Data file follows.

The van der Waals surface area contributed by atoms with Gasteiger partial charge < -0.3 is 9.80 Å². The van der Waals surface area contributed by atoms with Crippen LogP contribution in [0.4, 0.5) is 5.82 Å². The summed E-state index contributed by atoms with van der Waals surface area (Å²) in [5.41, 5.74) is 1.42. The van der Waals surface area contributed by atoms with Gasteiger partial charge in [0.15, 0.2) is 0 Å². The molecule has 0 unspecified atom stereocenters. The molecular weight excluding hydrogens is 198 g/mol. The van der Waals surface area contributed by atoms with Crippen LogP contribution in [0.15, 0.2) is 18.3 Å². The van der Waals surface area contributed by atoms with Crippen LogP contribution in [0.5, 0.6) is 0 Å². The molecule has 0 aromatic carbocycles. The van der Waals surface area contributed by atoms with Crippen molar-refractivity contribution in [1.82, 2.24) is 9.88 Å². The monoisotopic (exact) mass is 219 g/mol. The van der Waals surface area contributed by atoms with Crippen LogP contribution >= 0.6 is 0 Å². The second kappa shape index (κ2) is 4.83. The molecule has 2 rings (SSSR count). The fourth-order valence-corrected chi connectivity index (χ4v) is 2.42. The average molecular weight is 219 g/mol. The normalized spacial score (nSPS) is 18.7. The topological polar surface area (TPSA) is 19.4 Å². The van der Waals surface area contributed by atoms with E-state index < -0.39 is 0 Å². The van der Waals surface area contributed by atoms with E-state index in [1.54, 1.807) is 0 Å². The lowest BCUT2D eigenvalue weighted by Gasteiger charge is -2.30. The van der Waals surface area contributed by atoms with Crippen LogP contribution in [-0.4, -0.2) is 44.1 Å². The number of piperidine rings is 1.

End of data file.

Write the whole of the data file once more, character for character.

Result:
The van der Waals surface area contributed by atoms with Gasteiger partial charge < -0.3 is 9.80 Å². The van der Waals surface area contributed by atoms with Crippen LogP contribution in [0.4, 0.5) is 5.82 Å². The summed E-state index contributed by atoms with van der Waals surface area (Å²) in [5.41, 5.74) is 1.42. The van der Waals surface area contributed by atoms with Gasteiger partial charge in [0.15, 0.2) is 0 Å². The molecule has 0 unspecified atom stereocenters. The molecular weight excluding hydrogens is 198 g/mol. The van der Waals surface area contributed by atoms with Crippen LogP contribution in [0.15, 0.2) is 18.3 Å². The van der Waals surface area contributed by atoms with Crippen LogP contribution in [0.5, 0.6) is 0 Å². The molecule has 0 aromatic carbocycles. The van der Waals surface area contributed by atoms with Crippen molar-refractivity contribution in [1.82, 2.24) is 9.88 Å². The monoisotopic (exact) mass is 219 g/mol. The van der Waals surface area contributed by atoms with Crippen LogP contribution >= 0.6 is 0 Å². The second kappa shape index (κ2) is 4.83. The molecule has 2 rings (SSSR count). The fourth-order valence-corrected chi connectivity index (χ4v) is 2.42. The average molecular weight is 219 g/mol. The normalized spacial score (nSPS) is 18.7. The topological polar surface area (TPSA) is 19.4 Å². The van der Waals surface area contributed by atoms with E-state index < -0.39 is 0 Å². The van der Waals surface area contributed by atoms with E-state index in [1.54, 1.807) is 0 Å². The lowest BCUT2D eigenvalue weighted by Gasteiger charge is -2.30. The van der Waals surface area contributed by atoms with Crippen LogP contribution in [-0.4, -0.2) is 44.1 Å². The number of piperidine rings is 1.